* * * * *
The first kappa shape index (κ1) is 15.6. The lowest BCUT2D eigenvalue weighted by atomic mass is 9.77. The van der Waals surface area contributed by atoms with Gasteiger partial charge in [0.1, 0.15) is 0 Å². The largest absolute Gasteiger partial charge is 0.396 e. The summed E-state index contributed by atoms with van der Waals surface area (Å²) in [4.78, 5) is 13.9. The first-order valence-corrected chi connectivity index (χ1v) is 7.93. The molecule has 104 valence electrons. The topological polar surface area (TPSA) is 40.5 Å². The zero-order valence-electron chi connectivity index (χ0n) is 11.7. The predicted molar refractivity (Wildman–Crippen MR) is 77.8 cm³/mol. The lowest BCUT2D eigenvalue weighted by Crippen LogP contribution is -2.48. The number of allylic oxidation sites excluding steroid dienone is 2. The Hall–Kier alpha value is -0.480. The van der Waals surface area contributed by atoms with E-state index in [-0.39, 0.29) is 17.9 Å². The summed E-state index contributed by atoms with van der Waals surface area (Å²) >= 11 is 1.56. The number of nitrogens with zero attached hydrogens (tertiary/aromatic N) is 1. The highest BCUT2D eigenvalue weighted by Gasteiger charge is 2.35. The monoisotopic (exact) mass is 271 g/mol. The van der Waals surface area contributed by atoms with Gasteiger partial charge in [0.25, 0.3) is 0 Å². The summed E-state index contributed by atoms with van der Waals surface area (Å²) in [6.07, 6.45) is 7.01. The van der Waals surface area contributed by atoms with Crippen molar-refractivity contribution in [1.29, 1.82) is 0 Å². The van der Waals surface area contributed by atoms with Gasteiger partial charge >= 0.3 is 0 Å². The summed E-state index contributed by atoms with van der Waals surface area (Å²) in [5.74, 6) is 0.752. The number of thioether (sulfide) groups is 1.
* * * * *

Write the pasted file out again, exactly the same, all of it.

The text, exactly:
The first kappa shape index (κ1) is 15.6. The lowest BCUT2D eigenvalue weighted by atomic mass is 9.77. The van der Waals surface area contributed by atoms with Gasteiger partial charge in [0.1, 0.15) is 0 Å². The largest absolute Gasteiger partial charge is 0.396 e. The summed E-state index contributed by atoms with van der Waals surface area (Å²) in [4.78, 5) is 13.9. The first-order valence-corrected chi connectivity index (χ1v) is 7.93. The molecule has 104 valence electrons. The topological polar surface area (TPSA) is 40.5 Å². The zero-order valence-electron chi connectivity index (χ0n) is 11.7. The predicted molar refractivity (Wildman–Crippen MR) is 77.8 cm³/mol. The lowest BCUT2D eigenvalue weighted by Crippen LogP contribution is -2.48. The number of allylic oxidation sites excluding steroid dienone is 2. The Hall–Kier alpha value is -0.480. The van der Waals surface area contributed by atoms with E-state index in [-0.39, 0.29) is 17.9 Å². The summed E-state index contributed by atoms with van der Waals surface area (Å²) >= 11 is 1.56. The number of nitrogens with zero attached hydrogens (tertiary/aromatic N) is 1. The highest BCUT2D eigenvalue weighted by Gasteiger charge is 2.35. The monoisotopic (exact) mass is 271 g/mol. The van der Waals surface area contributed by atoms with Gasteiger partial charge in [0.25, 0.3) is 0 Å². The summed E-state index contributed by atoms with van der Waals surface area (Å²) in [6.07, 6.45) is 7.01. The van der Waals surface area contributed by atoms with Crippen molar-refractivity contribution in [1.29, 1.82) is 0 Å². The van der Waals surface area contributed by atoms with Gasteiger partial charge >= 0.3 is 0 Å². The summed E-state index contributed by atoms with van der Waals surface area (Å²) in [5.74, 6) is 0.752. The number of thioether (sulfide) groups is 1.